But what about those parents who hurt and abuse their children? Are we meant to honor them too? What about those of us who had primarily loving and caring parents, yet who also could easily have been wounded and neurotic in some ways, certainly imperfect to be sure, due to their own unresolved emotional wounds from their own upbringing, or from the dark stuff that we inherit from the ugly side of our humanity? How can we honor our parents in the face of such realities, and be true to this Commandment sent to us from God?
Let's talk a bit about what it means to honor our natural parents and also our spiritual ones.
Honoring is about treating someone with respect and choosing to have a merciful and forgiving attitude toward them. Honoring my parents is having respect for what they say and stand for, yet still learning to have my own sense of self and conscience for what is right and wrong. It is also about honoring that which is truly good and honorable in them, and learning to distinguish these qualities from those that hurt us and perhaps wronged us if that happened while growing up. As Ray and Star Silverman suggest, honoring our parents is about taking the time to “re-see” them with our spiritual eyes and not just our natural ones.
Re-seeing our parents is essentially about being willing to not deny or wipe away the possible pain and wounding our mothers or fathers committed, but rather choosing to not remain stuck on their faults or weaknesses, in favor of generally trying to honor what was good and beautiful in them. In essence it's a choice to re-see our parents the way God does—focusing one's gaze most of the time at the good in someone rather than upon the sin. This is not about denying someone's sin, nor am I advocating not taking serious and deep time now and then to carefully examine the hurtful or neglectful attributes, which if denied can wreak havoc upon our present relationships, especially our marriages. But rather, this Commandment is about primarily focusing upon our parents' goodness, and helping them to move in such a direction by asking the Lord to help me be grounded in my God-given love for them. Re-seeing one's parents is also about taking the time to look deep inside the neurotic or negative traits they may possess and seeing if there might be a kernel of spiritual goodness or wisdom at the heart of the way they spoke to and dealt with us when we were young.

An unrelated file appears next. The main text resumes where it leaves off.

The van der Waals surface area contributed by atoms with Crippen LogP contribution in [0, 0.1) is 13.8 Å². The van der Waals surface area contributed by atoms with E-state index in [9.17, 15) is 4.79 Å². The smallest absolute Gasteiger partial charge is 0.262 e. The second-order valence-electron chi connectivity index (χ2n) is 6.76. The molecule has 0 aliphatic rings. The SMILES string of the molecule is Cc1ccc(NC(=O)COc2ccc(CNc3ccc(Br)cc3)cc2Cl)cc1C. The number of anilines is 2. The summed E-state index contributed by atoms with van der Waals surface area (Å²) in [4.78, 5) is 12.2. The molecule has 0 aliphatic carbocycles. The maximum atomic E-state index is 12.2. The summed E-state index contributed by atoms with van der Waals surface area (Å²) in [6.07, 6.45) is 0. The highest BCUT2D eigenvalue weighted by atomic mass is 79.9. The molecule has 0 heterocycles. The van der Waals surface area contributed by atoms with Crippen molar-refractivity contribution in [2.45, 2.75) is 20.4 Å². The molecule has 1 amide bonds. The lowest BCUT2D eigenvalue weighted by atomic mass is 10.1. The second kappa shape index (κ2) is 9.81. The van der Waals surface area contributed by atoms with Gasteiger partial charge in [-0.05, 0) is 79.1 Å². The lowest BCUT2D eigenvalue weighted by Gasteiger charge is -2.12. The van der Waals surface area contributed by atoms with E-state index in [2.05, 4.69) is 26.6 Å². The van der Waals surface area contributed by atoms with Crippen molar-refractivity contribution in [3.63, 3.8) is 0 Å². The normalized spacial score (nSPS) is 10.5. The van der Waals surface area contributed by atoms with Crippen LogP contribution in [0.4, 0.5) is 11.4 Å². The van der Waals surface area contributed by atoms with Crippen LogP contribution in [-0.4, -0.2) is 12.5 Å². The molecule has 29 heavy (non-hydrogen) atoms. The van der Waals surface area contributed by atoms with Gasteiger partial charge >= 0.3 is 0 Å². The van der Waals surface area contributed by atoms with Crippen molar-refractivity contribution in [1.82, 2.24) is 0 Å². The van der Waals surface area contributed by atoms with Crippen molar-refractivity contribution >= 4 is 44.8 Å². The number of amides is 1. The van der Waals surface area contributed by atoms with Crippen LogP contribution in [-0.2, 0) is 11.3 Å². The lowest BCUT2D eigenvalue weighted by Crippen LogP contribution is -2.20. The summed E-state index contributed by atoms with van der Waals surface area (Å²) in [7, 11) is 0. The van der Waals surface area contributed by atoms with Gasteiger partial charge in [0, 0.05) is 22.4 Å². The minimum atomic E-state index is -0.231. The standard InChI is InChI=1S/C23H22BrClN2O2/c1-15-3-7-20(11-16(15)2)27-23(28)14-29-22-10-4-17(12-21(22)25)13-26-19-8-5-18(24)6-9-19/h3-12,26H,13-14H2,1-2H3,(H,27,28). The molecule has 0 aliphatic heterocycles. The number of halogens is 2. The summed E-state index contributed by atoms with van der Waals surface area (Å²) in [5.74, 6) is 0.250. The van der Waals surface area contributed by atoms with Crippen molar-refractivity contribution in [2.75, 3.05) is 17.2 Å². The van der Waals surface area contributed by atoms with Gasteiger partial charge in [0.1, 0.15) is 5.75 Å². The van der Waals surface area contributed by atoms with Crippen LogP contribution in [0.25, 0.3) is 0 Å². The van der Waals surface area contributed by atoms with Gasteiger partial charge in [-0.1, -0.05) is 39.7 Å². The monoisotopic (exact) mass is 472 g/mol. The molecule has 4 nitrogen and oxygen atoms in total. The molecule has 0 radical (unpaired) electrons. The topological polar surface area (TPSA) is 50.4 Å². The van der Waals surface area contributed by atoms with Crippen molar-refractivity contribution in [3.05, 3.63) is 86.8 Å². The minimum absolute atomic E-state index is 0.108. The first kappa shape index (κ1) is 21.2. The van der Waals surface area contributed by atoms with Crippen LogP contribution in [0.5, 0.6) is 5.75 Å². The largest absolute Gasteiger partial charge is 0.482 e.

I recall a story about a man who was born into an atheistic Jewish household. Interestingly, the son of the passionately atheistic (albeit Jewish) father wound up becoming a Christian, who then felt a calling into ordained ministry. As you can guess, the father was completely torn up in his heart about this and disowned his son quickly. Later, after the son grew into manhood, he sported a nice, long beard and lost about 40 lbs. of weight. He never totally stopped thinking about his dad and hoped for reconciliation. The son knew that he had chosen a life that fundamentally broke away from the deepest passions his father had taken into his own heart, yet he still knew how wrong his father was.